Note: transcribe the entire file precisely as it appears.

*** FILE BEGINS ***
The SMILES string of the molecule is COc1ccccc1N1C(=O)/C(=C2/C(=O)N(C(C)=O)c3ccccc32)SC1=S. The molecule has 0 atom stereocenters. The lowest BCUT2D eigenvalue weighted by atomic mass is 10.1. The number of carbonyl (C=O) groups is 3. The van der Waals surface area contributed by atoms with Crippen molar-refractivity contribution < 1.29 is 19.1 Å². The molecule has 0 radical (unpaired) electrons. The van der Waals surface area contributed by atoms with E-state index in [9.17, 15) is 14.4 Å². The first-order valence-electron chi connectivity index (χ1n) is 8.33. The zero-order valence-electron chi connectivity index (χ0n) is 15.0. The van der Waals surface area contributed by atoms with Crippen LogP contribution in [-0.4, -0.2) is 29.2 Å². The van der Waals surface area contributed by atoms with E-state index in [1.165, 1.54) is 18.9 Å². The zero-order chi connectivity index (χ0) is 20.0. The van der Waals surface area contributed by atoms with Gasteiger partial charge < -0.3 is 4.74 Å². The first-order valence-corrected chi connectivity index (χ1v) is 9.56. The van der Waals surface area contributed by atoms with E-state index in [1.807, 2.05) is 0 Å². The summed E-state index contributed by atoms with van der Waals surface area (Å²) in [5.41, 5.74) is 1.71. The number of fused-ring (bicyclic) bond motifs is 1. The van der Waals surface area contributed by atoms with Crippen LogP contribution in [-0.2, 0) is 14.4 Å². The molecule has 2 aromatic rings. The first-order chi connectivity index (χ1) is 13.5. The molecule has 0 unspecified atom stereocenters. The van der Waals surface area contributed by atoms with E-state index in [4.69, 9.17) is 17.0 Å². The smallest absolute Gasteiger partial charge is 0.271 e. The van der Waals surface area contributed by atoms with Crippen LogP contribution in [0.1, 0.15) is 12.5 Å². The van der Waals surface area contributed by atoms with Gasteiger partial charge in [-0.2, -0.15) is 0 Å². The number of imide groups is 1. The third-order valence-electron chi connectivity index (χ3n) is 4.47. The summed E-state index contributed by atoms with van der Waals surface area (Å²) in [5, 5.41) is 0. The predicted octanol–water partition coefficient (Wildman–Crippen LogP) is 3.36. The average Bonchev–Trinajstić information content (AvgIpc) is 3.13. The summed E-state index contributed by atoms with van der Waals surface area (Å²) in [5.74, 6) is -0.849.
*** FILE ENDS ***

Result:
The SMILES string of the molecule is COc1ccccc1N1C(=O)/C(=C2/C(=O)N(C(C)=O)c3ccccc32)SC1=S. The molecule has 0 atom stereocenters. The lowest BCUT2D eigenvalue weighted by atomic mass is 10.1. The number of carbonyl (C=O) groups is 3. The van der Waals surface area contributed by atoms with Crippen molar-refractivity contribution < 1.29 is 19.1 Å². The molecule has 0 radical (unpaired) electrons. The van der Waals surface area contributed by atoms with E-state index in [9.17, 15) is 14.4 Å². The first-order valence-electron chi connectivity index (χ1n) is 8.33. The zero-order valence-electron chi connectivity index (χ0n) is 15.0. The van der Waals surface area contributed by atoms with Crippen LogP contribution in [-0.4, -0.2) is 29.2 Å². The van der Waals surface area contributed by atoms with E-state index in [1.165, 1.54) is 18.9 Å². The zero-order chi connectivity index (χ0) is 20.0. The van der Waals surface area contributed by atoms with Gasteiger partial charge < -0.3 is 4.74 Å². The first-order valence-corrected chi connectivity index (χ1v) is 9.56. The van der Waals surface area contributed by atoms with E-state index in [1.807, 2.05) is 0 Å². The summed E-state index contributed by atoms with van der Waals surface area (Å²) in [5.41, 5.74) is 1.71. The number of fused-ring (bicyclic) bond motifs is 1. The van der Waals surface area contributed by atoms with Crippen LogP contribution in [-0.2, 0) is 14.4 Å². The molecule has 2 aromatic rings. The first-order chi connectivity index (χ1) is 13.5. The molecule has 0 unspecified atom stereocenters. The van der Waals surface area contributed by atoms with E-state index in [4.69, 9.17) is 17.0 Å². The smallest absolute Gasteiger partial charge is 0.271 e. The van der Waals surface area contributed by atoms with Crippen LogP contribution in [0.1, 0.15) is 12.5 Å². The van der Waals surface area contributed by atoms with Gasteiger partial charge in [-0.2, -0.15) is 0 Å². The number of imide groups is 1. The third-order valence-electron chi connectivity index (χ3n) is 4.47. The summed E-state index contributed by atoms with van der Waals surface area (Å²) in [5, 5.41) is 0. The predicted octanol–water partition coefficient (Wildman–Crippen LogP) is 3.36. The average Bonchev–Trinajstić information content (AvgIpc) is 3.13. The summed E-state index contributed by atoms with van der Waals surface area (Å²) in [5.74, 6) is -0.849.